It might be objected that tone alternations are too hard for western learners. But both Pimsleur and Michel Thomas are happy to teach, quite early on, that the negative word bu has Tone 4 as a default, but Tone 2 when it’s followed by another Tone 4. Why would they go out of their way to emphasise this detail of tone alternation? The answer’s simple: because this alternation is shown in pinyin: bú before Tone 4 syllables, bù elsewhere.
So these courses are not, first and foremost, teaching us the “living spoken form” of the language. They’re teaching us to speak like a writing system. They teach that Tone 3 is pronounced invariantly because it’s written invariantly. They teach that its pitch is V-shaped because it’s written with a V-shape. Tonal alternation is taught for the word bu because it’s written for the word bu. And neutral tone has no written mark, so its pitch gets no description.
It’s deeply ironic that – despite the global victory of Zhou’s system to ‘spell sound’ with pinyin, and despite our living in an age of easily downloadable audio tuition – deference to writing still has the power to undermine the practical study of language. I do like the Pimsleur and the Michel Thomas courses, but I wish their creators had read Sweet (1884):
The first great step wil be to discard the ordinary spelling entirely in teaching pronunciation, and substitute a purely fonetic one, giving a genuin and adequate reprezentation of the actual language, not, as is too often the case, of an imaginary language, spoken by imaginary ‘corect speakers’.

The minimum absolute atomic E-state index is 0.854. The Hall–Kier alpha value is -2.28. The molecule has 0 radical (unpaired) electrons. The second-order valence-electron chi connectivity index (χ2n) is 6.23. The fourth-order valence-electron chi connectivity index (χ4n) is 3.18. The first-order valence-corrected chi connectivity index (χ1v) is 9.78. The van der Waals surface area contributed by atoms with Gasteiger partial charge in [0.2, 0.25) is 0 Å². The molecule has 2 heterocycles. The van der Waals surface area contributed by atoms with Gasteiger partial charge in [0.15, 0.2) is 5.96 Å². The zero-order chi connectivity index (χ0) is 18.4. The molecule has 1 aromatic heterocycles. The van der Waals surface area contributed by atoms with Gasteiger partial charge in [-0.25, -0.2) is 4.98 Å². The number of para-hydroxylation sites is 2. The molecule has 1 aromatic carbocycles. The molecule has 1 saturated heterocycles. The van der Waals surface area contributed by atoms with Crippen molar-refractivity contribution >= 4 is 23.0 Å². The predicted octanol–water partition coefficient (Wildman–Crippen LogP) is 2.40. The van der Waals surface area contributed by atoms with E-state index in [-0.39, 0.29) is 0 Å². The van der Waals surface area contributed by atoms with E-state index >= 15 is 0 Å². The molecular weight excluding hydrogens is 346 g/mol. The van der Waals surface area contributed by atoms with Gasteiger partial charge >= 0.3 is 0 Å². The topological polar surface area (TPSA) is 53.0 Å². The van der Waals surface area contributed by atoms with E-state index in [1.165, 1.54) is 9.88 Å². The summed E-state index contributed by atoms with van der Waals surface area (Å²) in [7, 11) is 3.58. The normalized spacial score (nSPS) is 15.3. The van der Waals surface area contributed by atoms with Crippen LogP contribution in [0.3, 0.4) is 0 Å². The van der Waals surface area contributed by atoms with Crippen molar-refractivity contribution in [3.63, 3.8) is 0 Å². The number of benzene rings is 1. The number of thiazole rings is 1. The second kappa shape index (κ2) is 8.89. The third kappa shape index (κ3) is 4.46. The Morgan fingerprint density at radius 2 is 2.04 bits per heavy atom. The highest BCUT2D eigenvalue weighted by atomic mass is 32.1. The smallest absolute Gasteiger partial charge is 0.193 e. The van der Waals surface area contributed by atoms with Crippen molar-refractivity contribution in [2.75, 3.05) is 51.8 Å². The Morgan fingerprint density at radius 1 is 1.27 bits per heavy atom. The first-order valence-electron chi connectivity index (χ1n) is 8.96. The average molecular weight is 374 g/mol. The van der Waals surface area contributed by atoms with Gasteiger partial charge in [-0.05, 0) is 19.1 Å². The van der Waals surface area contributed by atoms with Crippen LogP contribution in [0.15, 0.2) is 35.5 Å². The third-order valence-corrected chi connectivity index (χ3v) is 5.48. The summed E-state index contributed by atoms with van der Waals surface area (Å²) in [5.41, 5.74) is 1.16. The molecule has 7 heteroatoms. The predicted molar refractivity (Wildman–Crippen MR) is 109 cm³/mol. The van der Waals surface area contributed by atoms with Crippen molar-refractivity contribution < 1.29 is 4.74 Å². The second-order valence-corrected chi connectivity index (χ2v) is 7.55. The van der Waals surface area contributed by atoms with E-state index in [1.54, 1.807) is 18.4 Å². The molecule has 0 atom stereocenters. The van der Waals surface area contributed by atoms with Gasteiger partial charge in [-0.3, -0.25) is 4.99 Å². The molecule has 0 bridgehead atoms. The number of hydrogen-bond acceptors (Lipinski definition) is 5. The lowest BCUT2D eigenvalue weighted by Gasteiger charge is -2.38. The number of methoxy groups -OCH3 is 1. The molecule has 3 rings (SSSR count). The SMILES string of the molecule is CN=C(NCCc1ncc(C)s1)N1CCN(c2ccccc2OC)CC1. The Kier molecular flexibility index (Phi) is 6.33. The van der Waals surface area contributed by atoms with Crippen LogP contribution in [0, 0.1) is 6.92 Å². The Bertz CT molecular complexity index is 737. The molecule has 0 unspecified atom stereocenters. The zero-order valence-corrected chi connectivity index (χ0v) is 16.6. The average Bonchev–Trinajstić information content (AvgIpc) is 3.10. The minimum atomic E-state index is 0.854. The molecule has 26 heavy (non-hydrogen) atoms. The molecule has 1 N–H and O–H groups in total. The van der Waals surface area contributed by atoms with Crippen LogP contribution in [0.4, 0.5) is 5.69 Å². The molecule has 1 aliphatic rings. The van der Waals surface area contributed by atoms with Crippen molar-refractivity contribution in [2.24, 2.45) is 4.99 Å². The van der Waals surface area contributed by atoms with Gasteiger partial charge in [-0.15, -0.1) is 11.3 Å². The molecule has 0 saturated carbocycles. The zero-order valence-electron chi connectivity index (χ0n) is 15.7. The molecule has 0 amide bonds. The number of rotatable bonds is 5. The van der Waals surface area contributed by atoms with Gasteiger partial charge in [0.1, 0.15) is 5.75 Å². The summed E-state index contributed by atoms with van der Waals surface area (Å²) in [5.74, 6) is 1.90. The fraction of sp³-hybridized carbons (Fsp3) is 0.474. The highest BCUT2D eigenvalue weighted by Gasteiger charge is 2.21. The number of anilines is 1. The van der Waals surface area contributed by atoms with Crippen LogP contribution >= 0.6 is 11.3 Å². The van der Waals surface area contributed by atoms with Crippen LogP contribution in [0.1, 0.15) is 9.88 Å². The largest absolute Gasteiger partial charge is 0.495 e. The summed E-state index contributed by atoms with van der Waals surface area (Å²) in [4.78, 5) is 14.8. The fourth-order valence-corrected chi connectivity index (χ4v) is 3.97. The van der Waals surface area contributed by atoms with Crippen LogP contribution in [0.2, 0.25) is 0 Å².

Dear Dr. Lindsey,
You hit the nail on the head.
This is Liu from China.
In my case, I have been trying very hard to understand the intonation patterns in English.
Almost all books on the tones of Mandarin define Tone 3 (when in isolation) as a falling-rising tone with a numerical tone value 2-1-4, which I took at face value. However, when I hear the fall-rise tone in English, it definitely doesn’t sound like Tone 3. Instead, the low-rise tone (on a single-syllable word) in English, is so much like Tone 3 in Mandarin.
At first, I thought the English people might have made a mistake. Recently, I started to doubt the 2-1-4 value for Tone 3 , but I didn’t find articles disproving the 2-1-4 value. I have given up that effort but am glad to read this article of yours.
Regarding Pinyin, I’ll say it’s probably a great system but definitely far from being perfect, as seems to be the case with English books on intonation…:)